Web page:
"If the respiration of strong doses of aerial carbon, as in the choke-damp, cause internal convulsions and instant death, it may be inferred that weaker doses may produce final results of a similar nature, though in a more gradual and less violent manner.

"According to this view, the imperfectly-ventilated habitations of the poor, in the North and Eastern parts of Europe, must be more likely to generate this disease than the better-ventilated habitations in this country; nevertheless, the great quantity of carbon that must be liberated in the neighbourhood of our extensive colleries, may be equal to this difference, as a greater quantity of this ingredient is generated in such

places than in any other part of the country; and it may be a special means in promoting the Cholera in these places.

"If this be correct, we may see the reason why this disease has not been extended to the surrounding parts of the country, as they are more free from this aerial carbonic matter than the neighbourhood of coal-mines, where this disease has raged.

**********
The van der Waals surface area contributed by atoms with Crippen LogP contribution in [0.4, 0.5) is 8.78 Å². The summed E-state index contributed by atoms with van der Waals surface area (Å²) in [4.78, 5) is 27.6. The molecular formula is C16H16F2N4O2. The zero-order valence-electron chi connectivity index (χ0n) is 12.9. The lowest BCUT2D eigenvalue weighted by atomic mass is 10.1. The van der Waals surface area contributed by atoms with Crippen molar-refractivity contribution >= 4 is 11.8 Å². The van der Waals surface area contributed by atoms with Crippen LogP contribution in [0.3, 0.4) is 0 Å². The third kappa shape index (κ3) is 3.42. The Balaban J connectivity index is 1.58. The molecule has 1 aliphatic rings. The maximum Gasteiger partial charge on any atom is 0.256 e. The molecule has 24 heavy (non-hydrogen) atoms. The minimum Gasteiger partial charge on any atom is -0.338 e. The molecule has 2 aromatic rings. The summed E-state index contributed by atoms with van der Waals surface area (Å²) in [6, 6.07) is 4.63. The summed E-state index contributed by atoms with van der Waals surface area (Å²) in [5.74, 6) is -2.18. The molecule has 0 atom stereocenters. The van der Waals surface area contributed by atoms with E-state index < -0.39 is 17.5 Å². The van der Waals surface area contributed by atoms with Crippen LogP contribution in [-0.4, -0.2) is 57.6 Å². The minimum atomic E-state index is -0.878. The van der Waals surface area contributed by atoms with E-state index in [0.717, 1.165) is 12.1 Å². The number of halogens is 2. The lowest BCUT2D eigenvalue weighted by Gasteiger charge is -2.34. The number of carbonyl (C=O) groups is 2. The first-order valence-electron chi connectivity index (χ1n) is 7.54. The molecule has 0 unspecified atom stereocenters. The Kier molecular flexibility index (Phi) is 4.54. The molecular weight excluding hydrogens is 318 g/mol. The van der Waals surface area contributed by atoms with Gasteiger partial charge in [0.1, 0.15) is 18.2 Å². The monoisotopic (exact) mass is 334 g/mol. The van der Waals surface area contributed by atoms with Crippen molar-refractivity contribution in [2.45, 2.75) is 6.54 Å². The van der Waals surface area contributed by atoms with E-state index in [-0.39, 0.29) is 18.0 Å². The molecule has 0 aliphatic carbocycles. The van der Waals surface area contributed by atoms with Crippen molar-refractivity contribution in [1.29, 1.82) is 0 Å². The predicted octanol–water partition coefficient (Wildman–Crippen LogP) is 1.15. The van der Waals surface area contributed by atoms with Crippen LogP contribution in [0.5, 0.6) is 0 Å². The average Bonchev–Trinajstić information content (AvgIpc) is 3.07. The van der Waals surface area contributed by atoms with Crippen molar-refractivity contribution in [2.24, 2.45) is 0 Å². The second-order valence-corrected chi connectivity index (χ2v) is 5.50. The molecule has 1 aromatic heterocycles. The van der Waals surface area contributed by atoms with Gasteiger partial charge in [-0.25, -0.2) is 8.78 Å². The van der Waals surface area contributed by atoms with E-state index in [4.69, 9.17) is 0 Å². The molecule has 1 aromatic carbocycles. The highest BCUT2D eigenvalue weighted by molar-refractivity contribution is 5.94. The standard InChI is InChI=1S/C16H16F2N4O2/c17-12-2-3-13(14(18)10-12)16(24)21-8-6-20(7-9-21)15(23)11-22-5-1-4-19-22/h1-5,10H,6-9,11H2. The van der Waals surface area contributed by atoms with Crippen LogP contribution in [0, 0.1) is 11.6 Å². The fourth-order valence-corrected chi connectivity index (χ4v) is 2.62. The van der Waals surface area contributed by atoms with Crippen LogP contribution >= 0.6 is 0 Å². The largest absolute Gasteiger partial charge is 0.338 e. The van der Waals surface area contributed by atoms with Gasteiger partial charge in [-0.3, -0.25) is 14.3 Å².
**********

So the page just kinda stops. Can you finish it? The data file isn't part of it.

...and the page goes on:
By admitting that the Cholera arises from the blood not being sufficiently relieved from its carbon, we may conclude, when this disease prevails, that the atmosphere does not, from some cause or other, take up its usual quantity from the blood; consequently there must be a strong tendency to generate the Cholera in those places where carbon is abundantly liberated, agreeably to the circumstances already mentioned.

"If this view of the subject be correct, there is no great probability that the Cholera will extend over this country; yet I would advise the humane and wealthy to supply the crowded habitations of the poor with plenty of coal this winter to keep up good fires, which will ventilate their close and crowded habitations, and then we shall have little to fear from this malady.